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Point/Counterpoint Editorials |

Rebuttal From Drs Drewry and HotchkissRebuttal From Drs Drewry and Hotchkiss

Anne M. Drewry, MD; Richard S. Hotchkiss, MD
Author and Funding Information

From the Department of Anesthesiology (Drs Drewry and Hotchkiss), the Department of Surgery (Dr Hotchkiss), and the Department of Medicine (Dr Hotchkiss), Washington University School of Medicine.

Correspondence to: Anne M. Drewry, MD, Department of Anesthesiology, Washington University School of Medicine, 660 S Euclid Ave, St. Louis, MO 63110; e-mail: drewrya@anest.wustl.edu


Funding/Support: Dr Drewry receives support from the Washington University Institute of Clinical and Translational Sciences [Grant UL1TR000448] from the National Center for Advancing Translational Sciences. Dr Hotchkiss receives support from the National Institutes of Health [Grants GM44118 and GM55194].

Financial/nonfinancial disclosures: The authors have reported to CHEST the following conflicts of interest: Dr Hotchkiss received grant support from MedImmune, LLC; Bristol-Myers Squibb; and Aurigene Discovery Technologies. Dr Drewry has reported that no potential conflicts of interest exist with any companies/organizations whose products or services may be discussed in this article.

Reproduction of this article is prohibited without written permission from the American College of Chest Physicians. See online for more details.


Chest. 2013;144(4):1102-1103. doi:10.1378/chest.13-0919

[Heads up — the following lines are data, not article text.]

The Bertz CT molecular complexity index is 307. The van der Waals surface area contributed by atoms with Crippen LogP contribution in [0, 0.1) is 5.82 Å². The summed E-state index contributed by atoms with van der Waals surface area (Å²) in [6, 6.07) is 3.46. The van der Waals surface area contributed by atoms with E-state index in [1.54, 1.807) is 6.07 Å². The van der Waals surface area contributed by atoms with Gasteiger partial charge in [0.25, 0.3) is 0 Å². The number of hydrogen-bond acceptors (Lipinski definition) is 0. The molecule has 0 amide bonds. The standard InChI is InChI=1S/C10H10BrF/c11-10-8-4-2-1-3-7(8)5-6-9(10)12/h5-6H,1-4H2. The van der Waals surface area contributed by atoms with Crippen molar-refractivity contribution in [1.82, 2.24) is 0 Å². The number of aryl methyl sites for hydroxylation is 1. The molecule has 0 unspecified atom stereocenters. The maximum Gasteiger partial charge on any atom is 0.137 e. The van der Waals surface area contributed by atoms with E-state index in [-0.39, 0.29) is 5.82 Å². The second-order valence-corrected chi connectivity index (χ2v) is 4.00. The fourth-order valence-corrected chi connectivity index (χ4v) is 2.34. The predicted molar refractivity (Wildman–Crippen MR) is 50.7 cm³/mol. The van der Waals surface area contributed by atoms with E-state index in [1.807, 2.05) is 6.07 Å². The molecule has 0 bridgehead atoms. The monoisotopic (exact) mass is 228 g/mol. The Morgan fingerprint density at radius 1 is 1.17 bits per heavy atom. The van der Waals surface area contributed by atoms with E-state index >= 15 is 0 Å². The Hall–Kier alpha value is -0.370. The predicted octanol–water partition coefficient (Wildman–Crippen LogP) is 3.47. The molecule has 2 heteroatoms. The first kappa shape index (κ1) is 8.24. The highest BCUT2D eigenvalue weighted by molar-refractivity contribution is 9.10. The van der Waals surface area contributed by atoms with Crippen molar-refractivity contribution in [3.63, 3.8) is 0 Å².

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We commend Drs Mohr and Doerschug1 on their well-constructed argument in favor of antipyretic therapy for patients with septic shock. However, based on current evidence, we adamantly maintain that fever should not routinely be treated in all patients with septic shock. Although both our groups seem to agree that pharmacologic antipyretic therapy is unlikely to benefit these patients, we differ in our interpretation of the clinical evidence regarding external cooling. Only one large clinical trial specifically designed to investigate the benefit of external cooling in patients with septic shock exists. Schortgen et al2 randomized 200 febrile patients with severe septic shock to 48 h of external cooling or to no fever control. The number of patients with at least a 50% vasopressor dose reduction at 12 h was greater in the group that received external cooling. Although there was a nonsignificant trend toward decreased ICU mortality in the external cooling group, there was no difference in mortality at hospital discharge. Based on these results, Drs Mohr and Doerschug conclude that “febrile patients with septic shock should be cooled using external cooling to normothermia to optimize clinical outcome.”1 We respectfully disagree.

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